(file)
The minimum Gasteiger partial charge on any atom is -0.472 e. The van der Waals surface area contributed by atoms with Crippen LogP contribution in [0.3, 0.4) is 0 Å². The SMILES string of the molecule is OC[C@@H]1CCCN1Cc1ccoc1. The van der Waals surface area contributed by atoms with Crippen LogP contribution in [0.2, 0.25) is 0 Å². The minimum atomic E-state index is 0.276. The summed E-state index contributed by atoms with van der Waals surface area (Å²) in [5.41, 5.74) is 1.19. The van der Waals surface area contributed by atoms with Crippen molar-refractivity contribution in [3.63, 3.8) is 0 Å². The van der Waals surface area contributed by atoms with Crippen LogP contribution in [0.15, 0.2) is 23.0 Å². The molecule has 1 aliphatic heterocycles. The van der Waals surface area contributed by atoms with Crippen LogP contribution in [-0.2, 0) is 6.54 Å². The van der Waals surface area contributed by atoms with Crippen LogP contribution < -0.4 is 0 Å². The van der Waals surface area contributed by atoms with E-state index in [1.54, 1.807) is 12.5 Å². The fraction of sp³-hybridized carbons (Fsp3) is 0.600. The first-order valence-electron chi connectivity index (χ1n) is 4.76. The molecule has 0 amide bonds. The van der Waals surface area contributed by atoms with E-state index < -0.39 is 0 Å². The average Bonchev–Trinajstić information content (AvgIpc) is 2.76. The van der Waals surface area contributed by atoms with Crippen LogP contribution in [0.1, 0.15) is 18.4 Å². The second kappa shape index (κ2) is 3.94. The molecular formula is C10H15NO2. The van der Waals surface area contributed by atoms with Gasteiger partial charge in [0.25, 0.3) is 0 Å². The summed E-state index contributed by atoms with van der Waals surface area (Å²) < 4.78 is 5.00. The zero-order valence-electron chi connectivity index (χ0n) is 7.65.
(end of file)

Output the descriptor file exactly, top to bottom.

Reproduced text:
The minimum Gasteiger partial charge on any atom is -0.472 e. The van der Waals surface area contributed by atoms with Crippen LogP contribution in [0.3, 0.4) is 0 Å². The SMILES string of the molecule is OC[C@@H]1CCCN1Cc1ccoc1. The van der Waals surface area contributed by atoms with Crippen LogP contribution in [0.2, 0.25) is 0 Å². The minimum atomic E-state index is 0.276. The summed E-state index contributed by atoms with van der Waals surface area (Å²) in [5.41, 5.74) is 1.19. The van der Waals surface area contributed by atoms with Crippen molar-refractivity contribution in [3.63, 3.8) is 0 Å². The van der Waals surface area contributed by atoms with Crippen LogP contribution in [0.15, 0.2) is 23.0 Å². The molecule has 1 aliphatic heterocycles. The van der Waals surface area contributed by atoms with Crippen LogP contribution in [-0.2, 0) is 6.54 Å². The van der Waals surface area contributed by atoms with Crippen LogP contribution < -0.4 is 0 Å². The van der Waals surface area contributed by atoms with E-state index in [1.54, 1.807) is 12.5 Å². The fraction of sp³-hybridized carbons (Fsp3) is 0.600. The first-order valence-electron chi connectivity index (χ1n) is 4.76. The molecule has 0 amide bonds. The van der Waals surface area contributed by atoms with E-state index < -0.39 is 0 Å². The average Bonchev–Trinajstić information content (AvgIpc) is 2.76. The van der Waals surface area contributed by atoms with Crippen LogP contribution in [0.1, 0.15) is 18.4 Å². The second kappa shape index (κ2) is 3.94. The molecular formula is C10H15NO2. The van der Waals surface area contributed by atoms with Gasteiger partial charge in [0.25, 0.3) is 0 Å². The summed E-state index contributed by atoms with van der Waals surface area (Å²) < 4.78 is 5.00. The zero-order valence-electron chi connectivity index (χ0n) is 7.65.